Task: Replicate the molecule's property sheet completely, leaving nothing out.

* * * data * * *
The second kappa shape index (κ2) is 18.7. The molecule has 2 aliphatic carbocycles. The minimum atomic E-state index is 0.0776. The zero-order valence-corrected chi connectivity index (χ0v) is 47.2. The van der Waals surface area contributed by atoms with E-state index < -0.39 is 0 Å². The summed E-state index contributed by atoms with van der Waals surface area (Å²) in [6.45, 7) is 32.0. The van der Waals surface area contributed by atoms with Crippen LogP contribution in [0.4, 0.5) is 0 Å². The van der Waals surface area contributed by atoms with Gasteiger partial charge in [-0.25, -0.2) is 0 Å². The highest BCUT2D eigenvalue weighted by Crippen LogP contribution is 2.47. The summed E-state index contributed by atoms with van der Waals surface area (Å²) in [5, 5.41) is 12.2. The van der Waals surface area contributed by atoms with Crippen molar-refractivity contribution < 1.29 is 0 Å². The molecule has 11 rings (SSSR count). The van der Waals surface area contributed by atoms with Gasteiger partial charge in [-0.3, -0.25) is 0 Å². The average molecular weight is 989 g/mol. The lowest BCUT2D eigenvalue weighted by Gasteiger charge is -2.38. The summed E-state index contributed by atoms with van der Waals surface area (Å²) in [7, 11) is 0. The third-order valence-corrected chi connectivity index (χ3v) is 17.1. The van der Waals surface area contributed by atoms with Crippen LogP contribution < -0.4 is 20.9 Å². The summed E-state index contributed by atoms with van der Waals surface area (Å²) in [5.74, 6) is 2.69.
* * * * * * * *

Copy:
The second kappa shape index (κ2) is 18.7. The molecule has 2 aliphatic carbocycles. The minimum atomic E-state index is 0.0776. The zero-order valence-corrected chi connectivity index (χ0v) is 47.2. The van der Waals surface area contributed by atoms with E-state index < -0.39 is 0 Å². The summed E-state index contributed by atoms with van der Waals surface area (Å²) in [6.45, 7) is 32.0. The van der Waals surface area contributed by atoms with Crippen LogP contribution in [0.4, 0.5) is 0 Å². The van der Waals surface area contributed by atoms with Gasteiger partial charge in [-0.25, -0.2) is 0 Å². The highest BCUT2D eigenvalue weighted by Crippen LogP contribution is 2.47. The summed E-state index contributed by atoms with van der Waals surface area (Å²) in [5, 5.41) is 12.2. The van der Waals surface area contributed by atoms with Crippen molar-refractivity contribution < 1.29 is 0 Å². The molecule has 11 rings (SSSR count). The van der Waals surface area contributed by atoms with Gasteiger partial charge in [-0.3, -0.25) is 0 Å². The average molecular weight is 989 g/mol. The lowest BCUT2D eigenvalue weighted by Gasteiger charge is -2.38. The summed E-state index contributed by atoms with van der Waals surface area (Å²) in [7, 11) is 0. The third-order valence-corrected chi connectivity index (χ3v) is 17.1. The van der Waals surface area contributed by atoms with Crippen LogP contribution < -0.4 is 20.9 Å². The summed E-state index contributed by atoms with van der Waals surface area (Å²) in [5.74, 6) is 2.69.